I did not realize, at the time, how much my presence in the online dating community would open me up to the possibility of assault among my peers. But I noticed that male colleagues who happened upon my profile would treat me differently, as if my admission that I was single somehow gave them an entitlement to a presence in my social life.

I had worked for a few years at this point at restoring my credibility as a teacher and performer, but for many reasons I still had a sense that I was barely hanging on. Though I didn’t recognize it at the time, the public humiliation I endured at Banff had cemented in me the idea that, if you want to work in this business as a woman, you cannot speak up where men are concerned. It had been conveyed to me, in many subtle ways, that it was highly unprofessional and potentially hazardous to tell a male colleague ‘no’.

So, when the other guitarist in my avant-grade group found my dating profile online and asked me out for drinks, I accepted even though I wasn’t interested. And when he put his hand on my thigh and his mouth on my neck at the bar I didn’t consent, but I also didn’t back away. A few days later I received a dinner invitation and didn’t feel it would be appropriate to decline. And when I arrived at his apartment and was almost immediately coerced into having sex, I froze and let it happen. I wanted to say no and found that, somehow, I couldn’t. I have learned since that this is not uncommon among repeat victims of assault. But at the time, I was not aware that there was a difference between freezing and consent.

The next fifteen minutes or so were like an out-of-body experience, in which I was aware that I was lying motionless on a relative stranger’s bed while I was undressed, and that certain things were happening to me, but I was unable to move or speak in any way to stop them. My entire body shut down, and for a while my mind was somewhere else, and mostly I remember thinking ‘you can’t lose your reputation as a player, you are going to have to wait this out.’ He finished, and I rose and dressed myself and somehow managed to make my way home.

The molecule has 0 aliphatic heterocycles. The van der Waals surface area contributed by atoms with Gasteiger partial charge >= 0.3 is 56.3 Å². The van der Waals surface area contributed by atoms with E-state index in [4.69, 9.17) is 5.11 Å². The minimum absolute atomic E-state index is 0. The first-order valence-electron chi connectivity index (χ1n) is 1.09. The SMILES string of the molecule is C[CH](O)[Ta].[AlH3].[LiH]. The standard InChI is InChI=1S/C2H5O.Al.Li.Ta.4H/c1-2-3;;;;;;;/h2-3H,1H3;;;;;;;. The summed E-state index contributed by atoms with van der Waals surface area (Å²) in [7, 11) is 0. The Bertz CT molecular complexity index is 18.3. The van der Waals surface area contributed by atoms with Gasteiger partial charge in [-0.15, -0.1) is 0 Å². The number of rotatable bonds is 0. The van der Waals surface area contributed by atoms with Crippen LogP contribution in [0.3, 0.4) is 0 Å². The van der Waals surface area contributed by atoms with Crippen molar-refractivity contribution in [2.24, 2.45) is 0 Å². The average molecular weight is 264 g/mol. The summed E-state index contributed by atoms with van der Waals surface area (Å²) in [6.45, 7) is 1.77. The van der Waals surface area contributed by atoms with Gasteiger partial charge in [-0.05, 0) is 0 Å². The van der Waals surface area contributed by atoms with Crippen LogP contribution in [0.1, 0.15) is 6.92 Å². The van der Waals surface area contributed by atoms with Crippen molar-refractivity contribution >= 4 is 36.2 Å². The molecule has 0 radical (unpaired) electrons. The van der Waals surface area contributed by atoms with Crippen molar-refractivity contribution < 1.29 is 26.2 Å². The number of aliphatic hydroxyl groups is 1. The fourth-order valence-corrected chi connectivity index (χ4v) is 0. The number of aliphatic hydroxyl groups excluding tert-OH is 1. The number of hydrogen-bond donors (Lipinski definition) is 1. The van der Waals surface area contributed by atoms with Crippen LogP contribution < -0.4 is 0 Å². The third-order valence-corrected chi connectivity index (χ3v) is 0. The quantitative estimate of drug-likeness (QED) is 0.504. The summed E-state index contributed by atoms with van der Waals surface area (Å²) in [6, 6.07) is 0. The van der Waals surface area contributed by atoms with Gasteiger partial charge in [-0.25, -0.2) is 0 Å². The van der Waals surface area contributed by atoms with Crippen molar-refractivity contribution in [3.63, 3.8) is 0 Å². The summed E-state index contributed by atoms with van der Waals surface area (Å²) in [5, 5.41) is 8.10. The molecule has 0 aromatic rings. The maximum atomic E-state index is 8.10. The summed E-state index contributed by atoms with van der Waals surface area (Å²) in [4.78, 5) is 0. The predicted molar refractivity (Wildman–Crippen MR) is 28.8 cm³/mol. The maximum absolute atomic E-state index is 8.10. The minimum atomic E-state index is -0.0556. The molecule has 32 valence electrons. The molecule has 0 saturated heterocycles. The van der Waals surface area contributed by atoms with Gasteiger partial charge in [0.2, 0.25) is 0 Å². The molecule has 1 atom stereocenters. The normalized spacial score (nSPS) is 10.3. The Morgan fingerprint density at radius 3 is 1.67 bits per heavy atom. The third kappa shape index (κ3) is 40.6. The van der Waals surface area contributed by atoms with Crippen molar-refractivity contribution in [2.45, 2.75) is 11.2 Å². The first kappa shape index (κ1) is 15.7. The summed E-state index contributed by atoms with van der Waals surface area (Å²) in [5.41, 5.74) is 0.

A few days later, I received a text message asking for a third date. I declined. At that point, because I was able to communicate in writing, I managed to tell him his advances were unwelcome. “Oh, no worries,” he responded. “I’m just really horny and I think you’re sexy, that’s all.” It wasn’t until recently that I was able to look back on the incident for what it was—I was raped.

Not long after that, the group received an invitation for a performance and I responded to an email from the organizer by saying that I was available to play, but would not do so if the other guitarist was invited because there had been a ‘no-means-no’ situation in a ‘social setting.’ I was too afraid of what I might happen to my career if I spoke about the encounter in his apartment in clearer terms. I was never invited to perform with the ensemble—and ensemble I had started, and had named after a radically independent woman—again.

 

THE NEXT ONE

Other things happened to me on the road around this time that continued to diminish my sense of power. As the only woman in the country group I was prohibited from driving the band’s vehicle, even though everyone else did, because it was decided driving would somehow give me too much power over the other members of the band. I booked the tours and managed the travel arrangements for the group for no extra pay because I wanted to be included in something so badly, and I really wanted to be able to get out and play. But I was never once allowed to drive. One night, onstage in Arkansas, the frontman told a crowd of college students that I would ‘show them a little something’ if they bought a t-shirt or album between sets. I was mobbed. Everyone else in the band went to the bar for a drink. I cried for days.